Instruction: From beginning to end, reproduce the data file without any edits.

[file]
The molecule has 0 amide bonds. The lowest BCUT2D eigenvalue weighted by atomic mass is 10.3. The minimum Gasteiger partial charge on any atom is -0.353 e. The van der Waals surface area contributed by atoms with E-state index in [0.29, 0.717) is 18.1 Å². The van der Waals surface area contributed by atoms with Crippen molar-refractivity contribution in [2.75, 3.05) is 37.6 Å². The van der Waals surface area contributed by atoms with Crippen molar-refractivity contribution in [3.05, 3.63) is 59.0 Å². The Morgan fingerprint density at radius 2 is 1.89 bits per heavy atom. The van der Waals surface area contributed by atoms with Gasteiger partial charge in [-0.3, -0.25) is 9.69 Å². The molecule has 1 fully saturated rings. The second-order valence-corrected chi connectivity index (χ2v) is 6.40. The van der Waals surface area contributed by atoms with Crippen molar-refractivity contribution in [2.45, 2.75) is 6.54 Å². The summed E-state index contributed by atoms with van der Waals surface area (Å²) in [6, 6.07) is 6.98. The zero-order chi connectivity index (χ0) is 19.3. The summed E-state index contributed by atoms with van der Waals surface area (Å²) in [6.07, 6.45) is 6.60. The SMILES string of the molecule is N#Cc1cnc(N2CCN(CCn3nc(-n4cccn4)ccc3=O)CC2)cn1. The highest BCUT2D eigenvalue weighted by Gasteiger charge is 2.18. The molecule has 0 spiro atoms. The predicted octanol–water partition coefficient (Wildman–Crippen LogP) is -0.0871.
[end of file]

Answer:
The molecule has 0 amide bonds. The lowest BCUT2D eigenvalue weighted by atomic mass is 10.3. The minimum Gasteiger partial charge on any atom is -0.353 e. The van der Waals surface area contributed by atoms with E-state index in [0.29, 0.717) is 18.1 Å². The van der Waals surface area contributed by atoms with Crippen molar-refractivity contribution in [2.75, 3.05) is 37.6 Å². The van der Waals surface area contributed by atoms with Crippen molar-refractivity contribution in [3.05, 3.63) is 59.0 Å². The Morgan fingerprint density at radius 2 is 1.89 bits per heavy atom. The van der Waals surface area contributed by atoms with Gasteiger partial charge in [-0.3, -0.25) is 9.69 Å². The molecule has 1 fully saturated rings. The second-order valence-corrected chi connectivity index (χ2v) is 6.40. The van der Waals surface area contributed by atoms with Crippen molar-refractivity contribution in [2.45, 2.75) is 6.54 Å². The summed E-state index contributed by atoms with van der Waals surface area (Å²) in [6, 6.07) is 6.98. The zero-order chi connectivity index (χ0) is 19.3. The summed E-state index contributed by atoms with van der Waals surface area (Å²) in [6.07, 6.45) is 6.60. The SMILES string of the molecule is N#Cc1cnc(N2CCN(CCn3nc(-n4cccn4)ccc3=O)CC2)cn1. The highest BCUT2D eigenvalue weighted by Gasteiger charge is 2.18. The molecule has 0 spiro atoms. The predicted octanol–water partition coefficient (Wildman–Crippen LogP) is -0.0871.